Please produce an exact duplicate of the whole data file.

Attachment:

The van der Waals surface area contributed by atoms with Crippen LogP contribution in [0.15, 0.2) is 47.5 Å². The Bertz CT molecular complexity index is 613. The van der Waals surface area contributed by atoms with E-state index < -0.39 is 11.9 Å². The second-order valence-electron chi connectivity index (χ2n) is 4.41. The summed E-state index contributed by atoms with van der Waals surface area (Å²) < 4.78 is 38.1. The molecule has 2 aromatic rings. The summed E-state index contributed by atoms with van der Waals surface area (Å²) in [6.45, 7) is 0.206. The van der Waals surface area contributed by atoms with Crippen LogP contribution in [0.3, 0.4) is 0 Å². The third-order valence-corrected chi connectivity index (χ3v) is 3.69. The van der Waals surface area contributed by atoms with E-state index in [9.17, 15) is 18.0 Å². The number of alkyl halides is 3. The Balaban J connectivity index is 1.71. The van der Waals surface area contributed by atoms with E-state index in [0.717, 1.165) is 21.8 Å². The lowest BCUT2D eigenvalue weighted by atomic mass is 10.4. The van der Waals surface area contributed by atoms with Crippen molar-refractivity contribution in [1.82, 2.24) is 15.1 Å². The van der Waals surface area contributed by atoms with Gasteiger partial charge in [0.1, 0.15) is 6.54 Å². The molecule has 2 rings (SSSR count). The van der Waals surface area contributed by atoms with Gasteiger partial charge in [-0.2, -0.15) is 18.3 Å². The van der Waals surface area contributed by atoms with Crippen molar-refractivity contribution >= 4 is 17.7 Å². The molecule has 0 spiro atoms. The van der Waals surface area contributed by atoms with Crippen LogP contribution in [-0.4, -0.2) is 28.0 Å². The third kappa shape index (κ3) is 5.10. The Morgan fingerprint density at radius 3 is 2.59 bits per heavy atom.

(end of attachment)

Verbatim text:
The van der Waals surface area contributed by atoms with Crippen LogP contribution in [0.15, 0.2) is 47.5 Å². The Bertz CT molecular complexity index is 613. The van der Waals surface area contributed by atoms with E-state index < -0.39 is 11.9 Å². The second-order valence-electron chi connectivity index (χ2n) is 4.41. The summed E-state index contributed by atoms with van der Waals surface area (Å²) < 4.78 is 38.1. The molecule has 2 aromatic rings. The summed E-state index contributed by atoms with van der Waals surface area (Å²) in [6.45, 7) is 0.206. The van der Waals surface area contributed by atoms with Crippen LogP contribution in [0.3, 0.4) is 0 Å². The third-order valence-corrected chi connectivity index (χ3v) is 3.69. The van der Waals surface area contributed by atoms with E-state index in [9.17, 15) is 18.0 Å². The number of alkyl halides is 3. The Balaban J connectivity index is 1.71. The van der Waals surface area contributed by atoms with E-state index in [0.717, 1.165) is 21.8 Å². The lowest BCUT2D eigenvalue weighted by atomic mass is 10.4. The van der Waals surface area contributed by atoms with Crippen molar-refractivity contribution in [1.82, 2.24) is 15.1 Å². The van der Waals surface area contributed by atoms with Gasteiger partial charge in [0.1, 0.15) is 6.54 Å². The molecule has 2 rings (SSSR count). The van der Waals surface area contributed by atoms with Gasteiger partial charge in [-0.2, -0.15) is 18.3 Å². The van der Waals surface area contributed by atoms with Crippen molar-refractivity contribution >= 4 is 17.7 Å². The molecule has 0 spiro atoms. The van der Waals surface area contributed by atoms with Crippen LogP contribution in [-0.4, -0.2) is 28.0 Å². The third kappa shape index (κ3) is 5.10. The Morgan fingerprint density at radius 3 is 2.59 bits per heavy atom.